"The Biden administration is taking further action to better secure our nation’s critical infrastructure," a DHS spokesperson told FOX Business. "TSA, in close collaboration with CISA, is coordinating with companies in the pipeline sector to ensure they are taking all necessary steps to increase their resilience to cyber threats and secure their systems."
The agency noted it will release additional details in the days ahead.
According to the Washington Post, the Transportation Security Administration will issue a security directive this week requiring pipeline companies to report cyberattack incidents to federal authorities at the TSA and CISA through a 24/7 direct line run by a new cyber official.
In addition, the order will reportedly require pipeline companies to assess the security of their systems against pre-existing cybersecurity guidelines.
The TSA currently lays out a series of recommendations for pipeline operators, including reviewing network connections periodically, monitoring physical and remote user access to critical pipeline cyber assets, and conducting role-based security training on how to recognize and report potential indicators of a compromised pipeline system.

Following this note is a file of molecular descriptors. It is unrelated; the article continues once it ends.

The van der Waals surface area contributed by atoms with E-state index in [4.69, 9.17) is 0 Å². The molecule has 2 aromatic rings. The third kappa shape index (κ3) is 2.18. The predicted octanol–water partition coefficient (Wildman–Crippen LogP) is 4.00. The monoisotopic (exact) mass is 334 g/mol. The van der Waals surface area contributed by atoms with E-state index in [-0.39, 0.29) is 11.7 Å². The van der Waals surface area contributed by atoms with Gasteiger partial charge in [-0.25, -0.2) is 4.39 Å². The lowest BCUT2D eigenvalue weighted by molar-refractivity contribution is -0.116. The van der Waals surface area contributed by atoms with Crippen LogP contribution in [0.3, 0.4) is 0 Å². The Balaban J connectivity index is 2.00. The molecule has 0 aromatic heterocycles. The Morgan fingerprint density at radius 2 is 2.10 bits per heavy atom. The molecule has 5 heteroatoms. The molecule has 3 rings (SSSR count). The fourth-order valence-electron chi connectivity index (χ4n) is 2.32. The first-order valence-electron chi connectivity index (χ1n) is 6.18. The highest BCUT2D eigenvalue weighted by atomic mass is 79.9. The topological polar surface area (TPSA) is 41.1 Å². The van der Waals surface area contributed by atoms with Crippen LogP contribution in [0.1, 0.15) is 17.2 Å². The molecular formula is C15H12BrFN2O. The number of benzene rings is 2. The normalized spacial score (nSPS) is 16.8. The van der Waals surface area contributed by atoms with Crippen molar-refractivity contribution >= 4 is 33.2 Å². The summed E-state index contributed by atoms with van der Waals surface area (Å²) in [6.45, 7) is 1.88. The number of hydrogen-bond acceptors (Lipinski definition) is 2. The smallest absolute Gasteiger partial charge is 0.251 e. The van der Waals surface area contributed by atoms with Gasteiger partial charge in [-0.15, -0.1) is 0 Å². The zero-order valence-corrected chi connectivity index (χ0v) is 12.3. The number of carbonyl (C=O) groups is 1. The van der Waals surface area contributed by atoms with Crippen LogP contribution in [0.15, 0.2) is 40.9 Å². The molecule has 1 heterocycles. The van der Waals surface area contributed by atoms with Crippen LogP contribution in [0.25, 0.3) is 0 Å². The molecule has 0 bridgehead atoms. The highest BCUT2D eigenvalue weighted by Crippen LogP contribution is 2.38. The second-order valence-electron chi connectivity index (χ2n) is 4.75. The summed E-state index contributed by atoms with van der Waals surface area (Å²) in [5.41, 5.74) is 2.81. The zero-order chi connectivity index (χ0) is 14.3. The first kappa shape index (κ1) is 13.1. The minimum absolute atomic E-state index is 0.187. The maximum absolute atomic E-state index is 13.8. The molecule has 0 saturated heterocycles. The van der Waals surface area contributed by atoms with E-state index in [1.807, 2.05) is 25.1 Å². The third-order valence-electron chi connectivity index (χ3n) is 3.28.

The attack against the Colonial Pipeline, a 5,500-mile long system which transports more than 100 million gallons of gasoline, diesel, jet fuel and heating oil per day, or roughly 45% of fuel consumed across the East Coast, have prompted widespread panic buying by consumers leading to outages at over 1,000 gas stations.
Gasbuddy, which operates apps and websites based on finding real-time fuel prices at more than 140,000 gas stations, reported Tuesday that fueling locations in Washington, D.C., Georgia, Alabama, Tennessee, the Carolinas, Florida, Virginia, Maryland, Mississippi, West Virginia, Kentucky, New Jersey, Delaware, Louisiana, and Texas are still reporting gasoline outages, though situations in the majority of those states continue to improve since the Colonial Pipeline restarted.
According to the American Automobile Association, the national average gas price sits at $3.03 per gallon as of Tuesday afternoon.
Colonial Pipeline CEO Joseph Blount told The Wall Street Journal that he authorized a $4.4 million ransom payment to the hackers responsible, DarkSide, because the company's executives were unsure how badly the cyberattack had breached the pipeline's systems or how long it would take to bring it back online.
"I know that's a highly controversial decision," Blount told the outlet. "I didn't make it lightly. I will admit that I wasn't comfortable seeing money go out the door to people like this."
Still, he argued that it was "the right thing to do for the country."
Blount is set to testify before Congress next month as lawmakers seek additional details on the incident.